Valentine’s Day and Our Health

Costco’s French macarons Valentine’s style

Happy Valentine’s Day!

February 14 celebrations have had many justifications, some of them very strange. Historians describe the Valentine’s Day of many centuries past as a dark holiday involving drunken, naked Roman romantics who “sacrificed a goat and a dog, then whipped” — or according to one source, ‘gently slapped’— “women with the hides of the animals they had just slain, an action said to make the women fertile.” 

At the end of the fifth century, Pope Gelasius declared February 14 Saint Valentine’s Day, perhaps in honor of three different saints named Valentine who were executed by the Romans for various reasons, and thus martyred.

Fast forward to the fourteenth century and Valentine’s Day became associated with courtly love. 

These days, some people roll their eyes and call this day a Hallmark Holiday for putting pressure on people to spend money on cards, candy, flowers and dining out. 

To me, Valentine’s Day is a day of friendship. I started celebrating in elementary school — didn’t most of us?— by handing out goofy cards to classmates with one underlying message: I count you as my friend. 

The area zoo is keeping up the tradition, emailing donors two cards to print and cut out. Two bear cubs snuggled together say, “You are so beary special.” And a porcupine asks, “Quill you be my Valentine.”

I continued celebrating Valentine’s Day at work, putting the same silly style card and a piece of chocolate on friends’ desks. And speaking of Valentine candies, a recent New York Times article talks about the history of messages on candy hearts and the work of candy companies to create new messages and toss out dated ones. Over time “Call Me,” changed to “Fax Me,” which became “Page Me,” then “Email Me” and most recently, “Text Me.” What’s next? “Sincere and romantic Chatbot AI-produced messages, of course.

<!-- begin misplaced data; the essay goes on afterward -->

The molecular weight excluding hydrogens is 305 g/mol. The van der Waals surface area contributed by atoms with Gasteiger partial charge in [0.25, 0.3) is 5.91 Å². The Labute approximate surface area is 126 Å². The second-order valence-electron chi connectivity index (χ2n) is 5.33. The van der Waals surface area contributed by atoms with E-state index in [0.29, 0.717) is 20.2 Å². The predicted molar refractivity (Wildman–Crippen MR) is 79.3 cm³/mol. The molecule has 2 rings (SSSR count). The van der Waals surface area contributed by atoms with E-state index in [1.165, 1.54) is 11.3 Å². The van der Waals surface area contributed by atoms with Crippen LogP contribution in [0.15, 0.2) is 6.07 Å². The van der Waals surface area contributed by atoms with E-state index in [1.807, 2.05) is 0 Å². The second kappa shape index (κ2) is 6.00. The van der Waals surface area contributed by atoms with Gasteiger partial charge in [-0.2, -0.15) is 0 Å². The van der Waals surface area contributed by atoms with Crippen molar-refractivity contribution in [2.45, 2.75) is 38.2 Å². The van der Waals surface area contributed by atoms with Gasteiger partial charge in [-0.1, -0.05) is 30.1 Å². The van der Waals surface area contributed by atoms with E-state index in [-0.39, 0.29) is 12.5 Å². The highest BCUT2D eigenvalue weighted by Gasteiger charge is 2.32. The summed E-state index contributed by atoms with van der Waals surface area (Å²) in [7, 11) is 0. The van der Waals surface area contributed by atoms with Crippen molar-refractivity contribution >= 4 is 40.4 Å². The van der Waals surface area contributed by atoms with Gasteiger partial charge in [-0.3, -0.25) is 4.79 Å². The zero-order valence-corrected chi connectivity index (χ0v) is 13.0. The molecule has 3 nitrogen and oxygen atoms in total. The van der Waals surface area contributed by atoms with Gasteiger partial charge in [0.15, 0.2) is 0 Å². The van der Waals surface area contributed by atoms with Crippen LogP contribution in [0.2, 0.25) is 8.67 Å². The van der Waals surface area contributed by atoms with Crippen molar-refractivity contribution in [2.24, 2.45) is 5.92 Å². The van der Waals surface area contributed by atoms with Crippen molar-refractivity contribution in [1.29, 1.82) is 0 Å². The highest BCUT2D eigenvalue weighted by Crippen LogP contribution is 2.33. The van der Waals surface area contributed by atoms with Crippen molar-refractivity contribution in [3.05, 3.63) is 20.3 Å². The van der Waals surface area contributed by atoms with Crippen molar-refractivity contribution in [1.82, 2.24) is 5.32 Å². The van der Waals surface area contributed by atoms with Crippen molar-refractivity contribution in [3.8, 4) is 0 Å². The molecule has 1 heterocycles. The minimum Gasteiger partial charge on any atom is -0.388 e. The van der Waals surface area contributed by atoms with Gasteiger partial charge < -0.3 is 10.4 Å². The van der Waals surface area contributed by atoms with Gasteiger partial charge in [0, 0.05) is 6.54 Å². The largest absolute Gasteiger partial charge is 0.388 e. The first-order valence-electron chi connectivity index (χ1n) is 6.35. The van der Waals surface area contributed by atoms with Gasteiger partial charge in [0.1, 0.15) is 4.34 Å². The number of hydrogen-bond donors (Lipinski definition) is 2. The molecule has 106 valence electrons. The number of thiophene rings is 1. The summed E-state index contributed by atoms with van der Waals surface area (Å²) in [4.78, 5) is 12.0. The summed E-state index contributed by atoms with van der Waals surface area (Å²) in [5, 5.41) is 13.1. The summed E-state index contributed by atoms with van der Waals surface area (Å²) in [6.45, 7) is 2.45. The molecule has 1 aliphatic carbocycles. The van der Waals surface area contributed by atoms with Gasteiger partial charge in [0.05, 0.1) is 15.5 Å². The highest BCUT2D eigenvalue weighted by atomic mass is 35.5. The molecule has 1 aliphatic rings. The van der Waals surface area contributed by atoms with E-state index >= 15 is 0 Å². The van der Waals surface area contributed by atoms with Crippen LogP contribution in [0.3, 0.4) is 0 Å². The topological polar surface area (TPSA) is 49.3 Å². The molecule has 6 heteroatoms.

two models

I made Valentine cards this week and sent them to friends. Why? First, I enjoy doing it, but there are other reasons. For eighty-five years, Harvard University has done a study to find out what keeps people going as they age. The researchers say, “It’s not career achievement, or exercise, or a healthy diet” that’s the most important factor in health and longevity.  “It’s good relationships.”

To keep living well, maybe we should make every day a sort of Valentine’s Day.

About stillalife

I retired June 30, 2010 after working for 40 years in the field of education and most recently doing school public relations/community outreach in a mid-size urban school district. I wrote for superintendents and school board members. Now I'm writing for me and I hope for you. In this blog, I offer my own views coupled with the latest research on how to preserve our physical and mental health as we age, delve into issues most of us over 50 can relate to like noticing wrinkles and forgetting where we left our keys, discuss the pros and cons of different ways to engage our minds and bodies after we leave the workplace, and throw in an occasional book review, all peppered with a touch of humor, irony, and just plain silliness. Also, I'm on the third draft of my second novel since retirement.
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3 Responses to Valentine’s Day and Our Health

  1. Darlene Bishop says:

    Well said today, Ann—Perfect recap of the holiday over time. Seemingly a bit bizarre in ancient days, but fun to read a bit of history. I always send out valentine cards to a few people—nice to let them know I’m thinking about them—last year I knitted hearts and glued them to card stock and again mailed them out—Happy Valentine’s Day friend! 💕

  2. Karen Clark says:

    Loved your card!

  3. Marilyn Pedersen says:

    I couldn’t agree more! Happy Valentine’s Day. 💕

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